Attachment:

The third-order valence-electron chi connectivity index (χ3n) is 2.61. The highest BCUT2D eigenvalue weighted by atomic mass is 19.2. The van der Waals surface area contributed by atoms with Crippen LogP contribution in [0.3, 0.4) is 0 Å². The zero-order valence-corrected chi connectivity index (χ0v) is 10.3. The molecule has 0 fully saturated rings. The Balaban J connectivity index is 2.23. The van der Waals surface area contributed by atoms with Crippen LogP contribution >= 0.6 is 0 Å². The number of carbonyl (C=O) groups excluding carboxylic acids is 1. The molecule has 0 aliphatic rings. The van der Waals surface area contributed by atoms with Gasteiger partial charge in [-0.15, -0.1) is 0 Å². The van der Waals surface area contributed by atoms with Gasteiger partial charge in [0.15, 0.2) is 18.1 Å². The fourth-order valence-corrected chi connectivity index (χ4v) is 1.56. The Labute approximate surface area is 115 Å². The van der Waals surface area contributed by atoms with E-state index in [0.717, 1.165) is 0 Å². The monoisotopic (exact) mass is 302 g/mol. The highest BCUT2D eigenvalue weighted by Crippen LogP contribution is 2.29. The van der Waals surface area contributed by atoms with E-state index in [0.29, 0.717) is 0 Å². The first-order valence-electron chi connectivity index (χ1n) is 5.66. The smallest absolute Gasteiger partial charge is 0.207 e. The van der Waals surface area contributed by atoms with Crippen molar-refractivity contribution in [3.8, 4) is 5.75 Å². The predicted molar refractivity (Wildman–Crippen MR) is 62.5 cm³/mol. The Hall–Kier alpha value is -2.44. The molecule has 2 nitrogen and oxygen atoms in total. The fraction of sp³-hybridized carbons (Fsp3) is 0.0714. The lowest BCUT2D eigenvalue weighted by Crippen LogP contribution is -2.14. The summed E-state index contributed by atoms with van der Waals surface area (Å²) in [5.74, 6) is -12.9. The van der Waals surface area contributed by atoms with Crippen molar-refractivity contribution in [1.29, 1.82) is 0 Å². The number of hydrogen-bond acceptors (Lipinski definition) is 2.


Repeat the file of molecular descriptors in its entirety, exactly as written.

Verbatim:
The third-order valence-electron chi connectivity index (χ3n) is 2.61. The highest BCUT2D eigenvalue weighted by atomic mass is 19.2. The van der Waals surface area contributed by atoms with Crippen LogP contribution in [0.3, 0.4) is 0 Å². The zero-order valence-corrected chi connectivity index (χ0v) is 10.3. The molecule has 0 fully saturated rings. The Balaban J connectivity index is 2.23. The van der Waals surface area contributed by atoms with Crippen LogP contribution >= 0.6 is 0 Å². The number of carbonyl (C=O) groups excluding carboxylic acids is 1. The molecule has 0 aliphatic rings. The van der Waals surface area contributed by atoms with Gasteiger partial charge in [-0.15, -0.1) is 0 Å². The van der Waals surface area contributed by atoms with Gasteiger partial charge in [0.15, 0.2) is 18.1 Å². The fourth-order valence-corrected chi connectivity index (χ4v) is 1.56. The Labute approximate surface area is 115 Å². The van der Waals surface area contributed by atoms with E-state index in [0.717, 1.165) is 0 Å². The monoisotopic (exact) mass is 302 g/mol. The highest BCUT2D eigenvalue weighted by Crippen LogP contribution is 2.29. The van der Waals surface area contributed by atoms with E-state index in [0.29, 0.717) is 0 Å². The first-order valence-electron chi connectivity index (χ1n) is 5.66. The smallest absolute Gasteiger partial charge is 0.207 e. The van der Waals surface area contributed by atoms with Crippen molar-refractivity contribution in [3.8, 4) is 5.75 Å². The predicted molar refractivity (Wildman–Crippen MR) is 62.5 cm³/mol. The Hall–Kier alpha value is -2.44. The molecule has 2 nitrogen and oxygen atoms in total. The fraction of sp³-hybridized carbons (Fsp3) is 0.0714. The lowest BCUT2D eigenvalue weighted by Crippen LogP contribution is -2.14. The summed E-state index contributed by atoms with van der Waals surface area (Å²) in [5.74, 6) is -12.9. The van der Waals surface area contributed by atoms with Crippen molar-refractivity contribution in [1.29, 1.82) is 0 Å². The number of hydrogen-bond acceptors (Lipinski definition) is 2.